Mr Bowden - But did the Broken Hill Council repudiate that insinuation?


Mr CONSIDINE - The Broken Hill Council did carry such a resolution, which was moved by a local building contractor, who said that " his " children were quite healthy. That gentleman has. never worked in the mines of Broken Hill. Like many other business people there, he has seen the mines, and may perhaps have been down some of them once or twice; but he has never worked in a mine at Broken Hill, and his system has not been saturated with lead. He says, " My children are all right," and claims, therefore, that the children of Broken Hill generally must be healthy, despite the fact that the Commonwealth Statistician has proved that the infantile mortality rates of Broken Hill and Port Pirie are the highest in the Commonwealth. The authorities on industrial diseases - Sir Thomas Oliver and others - say that this high rate of infantile mortality is attributable to the fact that the fathers or mothers have lead in their system, and that the children, consequently, have no chance before they are born. Are we to take the Commonwealth Statistician's figures and the evidence of the medical authorities on industrial diseases, or are we to accept those of building con tractors, who, in order to back up the political interests of the mining companies of Broken Hill, and, as good party men, carry a resolution repudiating the suggestion that the children of the Barrier are not as healthy as are children in other parts of the State, despite the statistics of the Commonwealth Statistician and the reports founded upon medical inquiry?

Is it to be said by us that, because this dispute has gone on. so long, it shall be allowed to continue? Are we to 'have, in response to this demand, as the speech by the Minister for the Navy (Sir Joseph Cook) suggests, the answer alleged to have been made some thousands of years ago, "Am I my brother's keeper ? '' It is the bounden duty of this House to order an inquiry. The interests of the people of the whole Commonwealth are bound up with the health of the men, women, and children of Broken Hill. The Commonwealth Government did not hesitate to intervene in the shipping disputes on the ground that they were holding' up the industries of the Commonwealth. If the Victorian railway men stopped work to-morrow, would the Commonwealth Government say that it was not a Federal matter, and that it could take no action? The whole of the powers of the Commonwealth were brought into play to seize the bank deposits of the marine engineers - the whole machinery of the Commonwealth was used against the seamen and the marine engineers.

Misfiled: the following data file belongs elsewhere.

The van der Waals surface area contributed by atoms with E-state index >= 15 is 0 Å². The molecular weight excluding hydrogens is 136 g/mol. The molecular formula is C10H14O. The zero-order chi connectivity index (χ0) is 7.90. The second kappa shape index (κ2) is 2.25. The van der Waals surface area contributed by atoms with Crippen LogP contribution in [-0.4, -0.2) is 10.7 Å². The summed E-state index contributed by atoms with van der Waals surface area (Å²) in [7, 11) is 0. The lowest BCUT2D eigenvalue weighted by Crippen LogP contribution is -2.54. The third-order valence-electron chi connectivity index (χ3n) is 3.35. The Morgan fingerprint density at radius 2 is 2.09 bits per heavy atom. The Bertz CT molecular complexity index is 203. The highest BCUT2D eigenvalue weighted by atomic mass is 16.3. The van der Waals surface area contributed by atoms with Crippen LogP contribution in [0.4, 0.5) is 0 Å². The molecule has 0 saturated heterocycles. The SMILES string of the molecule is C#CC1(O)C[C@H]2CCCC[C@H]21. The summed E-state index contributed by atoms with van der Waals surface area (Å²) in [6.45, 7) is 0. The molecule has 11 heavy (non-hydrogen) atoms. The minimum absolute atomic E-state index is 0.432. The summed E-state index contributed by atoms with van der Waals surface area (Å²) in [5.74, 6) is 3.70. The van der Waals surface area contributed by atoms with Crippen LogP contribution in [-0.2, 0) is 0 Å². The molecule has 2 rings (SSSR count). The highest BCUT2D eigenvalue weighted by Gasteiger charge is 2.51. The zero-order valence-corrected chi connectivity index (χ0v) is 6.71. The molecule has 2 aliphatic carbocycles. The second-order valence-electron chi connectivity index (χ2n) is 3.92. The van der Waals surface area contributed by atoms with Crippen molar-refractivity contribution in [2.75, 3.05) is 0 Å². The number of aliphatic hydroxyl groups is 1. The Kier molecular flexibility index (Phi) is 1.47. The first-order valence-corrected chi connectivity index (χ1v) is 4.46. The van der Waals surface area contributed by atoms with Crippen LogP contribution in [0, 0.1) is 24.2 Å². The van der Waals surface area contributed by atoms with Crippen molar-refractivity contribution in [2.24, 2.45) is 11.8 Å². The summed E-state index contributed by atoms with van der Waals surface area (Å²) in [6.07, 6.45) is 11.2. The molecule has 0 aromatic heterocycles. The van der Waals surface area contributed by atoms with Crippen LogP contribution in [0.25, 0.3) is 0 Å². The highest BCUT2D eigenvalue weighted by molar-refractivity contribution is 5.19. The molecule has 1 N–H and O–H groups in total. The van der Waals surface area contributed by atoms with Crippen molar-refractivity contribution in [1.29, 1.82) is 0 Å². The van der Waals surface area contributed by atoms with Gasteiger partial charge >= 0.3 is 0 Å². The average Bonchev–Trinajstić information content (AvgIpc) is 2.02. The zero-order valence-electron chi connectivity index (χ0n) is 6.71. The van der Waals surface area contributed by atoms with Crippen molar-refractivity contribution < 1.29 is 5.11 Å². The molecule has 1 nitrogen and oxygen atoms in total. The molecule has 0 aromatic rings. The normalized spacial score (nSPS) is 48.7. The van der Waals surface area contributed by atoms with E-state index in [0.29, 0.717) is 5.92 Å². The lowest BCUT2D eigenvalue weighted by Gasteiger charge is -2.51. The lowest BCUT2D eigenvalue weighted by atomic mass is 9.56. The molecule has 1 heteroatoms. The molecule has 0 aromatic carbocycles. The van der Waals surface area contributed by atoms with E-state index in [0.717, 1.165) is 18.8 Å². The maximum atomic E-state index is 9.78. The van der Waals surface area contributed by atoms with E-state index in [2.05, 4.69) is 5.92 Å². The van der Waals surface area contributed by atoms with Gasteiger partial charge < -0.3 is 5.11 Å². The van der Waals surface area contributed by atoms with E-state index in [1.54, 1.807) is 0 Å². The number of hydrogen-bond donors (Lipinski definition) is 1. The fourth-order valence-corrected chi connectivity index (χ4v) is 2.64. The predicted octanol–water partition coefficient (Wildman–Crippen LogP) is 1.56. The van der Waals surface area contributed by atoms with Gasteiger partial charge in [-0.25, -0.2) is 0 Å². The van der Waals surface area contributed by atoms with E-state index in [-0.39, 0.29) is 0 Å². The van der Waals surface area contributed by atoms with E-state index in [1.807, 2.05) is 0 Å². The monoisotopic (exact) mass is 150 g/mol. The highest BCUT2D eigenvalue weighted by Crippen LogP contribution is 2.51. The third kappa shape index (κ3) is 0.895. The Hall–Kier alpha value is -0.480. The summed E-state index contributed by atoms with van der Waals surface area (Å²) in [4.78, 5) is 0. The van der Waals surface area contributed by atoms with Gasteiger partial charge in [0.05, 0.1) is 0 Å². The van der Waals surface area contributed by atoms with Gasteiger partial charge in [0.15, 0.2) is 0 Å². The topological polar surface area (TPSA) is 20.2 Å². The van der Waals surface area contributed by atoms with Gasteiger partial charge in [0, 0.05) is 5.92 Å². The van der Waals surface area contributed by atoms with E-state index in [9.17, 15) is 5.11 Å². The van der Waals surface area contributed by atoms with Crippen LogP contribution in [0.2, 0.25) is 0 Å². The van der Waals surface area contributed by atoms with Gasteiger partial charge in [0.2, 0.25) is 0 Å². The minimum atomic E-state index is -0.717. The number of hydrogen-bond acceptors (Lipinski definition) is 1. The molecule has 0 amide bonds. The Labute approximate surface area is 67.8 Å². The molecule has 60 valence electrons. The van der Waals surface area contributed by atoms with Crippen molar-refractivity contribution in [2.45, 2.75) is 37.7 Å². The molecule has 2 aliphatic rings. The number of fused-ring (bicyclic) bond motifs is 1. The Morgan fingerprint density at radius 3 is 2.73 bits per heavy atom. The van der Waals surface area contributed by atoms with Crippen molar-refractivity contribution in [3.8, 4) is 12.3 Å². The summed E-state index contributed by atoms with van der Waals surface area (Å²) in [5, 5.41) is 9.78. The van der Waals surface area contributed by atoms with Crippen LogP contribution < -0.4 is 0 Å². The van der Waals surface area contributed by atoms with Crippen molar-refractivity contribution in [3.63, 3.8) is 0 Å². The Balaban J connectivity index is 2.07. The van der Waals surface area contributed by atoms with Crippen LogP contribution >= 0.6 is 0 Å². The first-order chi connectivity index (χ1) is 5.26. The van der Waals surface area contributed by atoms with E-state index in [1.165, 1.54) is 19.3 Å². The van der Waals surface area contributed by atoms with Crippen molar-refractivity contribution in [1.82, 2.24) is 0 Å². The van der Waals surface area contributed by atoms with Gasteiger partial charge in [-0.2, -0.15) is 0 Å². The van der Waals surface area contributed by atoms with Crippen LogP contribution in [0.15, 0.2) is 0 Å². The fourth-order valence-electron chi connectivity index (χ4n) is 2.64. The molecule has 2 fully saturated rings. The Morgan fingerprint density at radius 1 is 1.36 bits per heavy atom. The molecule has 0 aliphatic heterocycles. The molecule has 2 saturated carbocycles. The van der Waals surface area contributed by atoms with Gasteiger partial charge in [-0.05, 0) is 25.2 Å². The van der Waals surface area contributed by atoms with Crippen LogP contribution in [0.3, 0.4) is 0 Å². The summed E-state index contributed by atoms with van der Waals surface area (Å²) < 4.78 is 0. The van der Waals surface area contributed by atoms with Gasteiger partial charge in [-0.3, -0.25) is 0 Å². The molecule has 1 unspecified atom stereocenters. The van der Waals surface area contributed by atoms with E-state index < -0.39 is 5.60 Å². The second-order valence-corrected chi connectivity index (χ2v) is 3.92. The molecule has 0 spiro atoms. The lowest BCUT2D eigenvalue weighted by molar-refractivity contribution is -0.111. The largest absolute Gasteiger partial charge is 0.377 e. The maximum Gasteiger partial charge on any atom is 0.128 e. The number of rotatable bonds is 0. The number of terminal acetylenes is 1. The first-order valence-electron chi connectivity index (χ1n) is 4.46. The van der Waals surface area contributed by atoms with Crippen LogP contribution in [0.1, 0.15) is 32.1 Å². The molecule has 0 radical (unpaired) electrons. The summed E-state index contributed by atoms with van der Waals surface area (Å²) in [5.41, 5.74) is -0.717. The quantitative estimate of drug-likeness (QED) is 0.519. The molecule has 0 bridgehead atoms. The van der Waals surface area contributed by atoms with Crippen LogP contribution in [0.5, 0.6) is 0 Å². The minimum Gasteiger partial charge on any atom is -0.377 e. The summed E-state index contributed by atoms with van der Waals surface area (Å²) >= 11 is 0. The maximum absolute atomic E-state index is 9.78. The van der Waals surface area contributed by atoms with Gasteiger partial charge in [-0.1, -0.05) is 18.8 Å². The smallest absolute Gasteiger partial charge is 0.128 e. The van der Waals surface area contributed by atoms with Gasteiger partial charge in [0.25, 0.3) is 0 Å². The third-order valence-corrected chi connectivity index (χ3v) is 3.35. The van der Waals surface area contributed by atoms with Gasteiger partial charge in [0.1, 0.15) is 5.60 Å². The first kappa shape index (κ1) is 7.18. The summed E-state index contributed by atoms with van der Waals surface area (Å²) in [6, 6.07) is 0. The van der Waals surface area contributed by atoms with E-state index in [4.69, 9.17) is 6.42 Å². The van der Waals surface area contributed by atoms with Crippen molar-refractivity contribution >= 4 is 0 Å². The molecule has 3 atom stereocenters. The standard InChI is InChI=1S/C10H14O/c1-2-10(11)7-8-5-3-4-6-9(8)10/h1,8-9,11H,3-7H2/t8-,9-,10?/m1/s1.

Mr Bowden -. - But that was an InterState matter.


Mr CONSIDINE - It was brought home to the Commonwealth Government that it was an Inter-State matter because it prevented the distribution of commodities needed by the community as a whole. But, because this dispute is not brought home to the Government in the same way, they apparently are determined to say, " Wc wash our hands of the whole matter." Judging by the speech just made by the Minister for the Navy, the Government are going to say, "We have nothing to do with this matter, although it affects 30,000 people in Broken Hill, and, notwithstanding the fact that, according to the companies themselves, between 70,000 and 100,000 people are dependent upon the industry.

So far as the Broken Hill miners, their wives, and their children are concerned, if the Government say to them, "We wash our hands of all responsibility in this matter," they will know what to do. If this, the highest tribunal in the Commonwealth, says, " This dispute is no business of ours"; if it lays down the doctrine that it owes no duty to these people ; if it says, " Society owes no duty to these people," then these people will reply, "We owe no duty to society," and will act accordingly.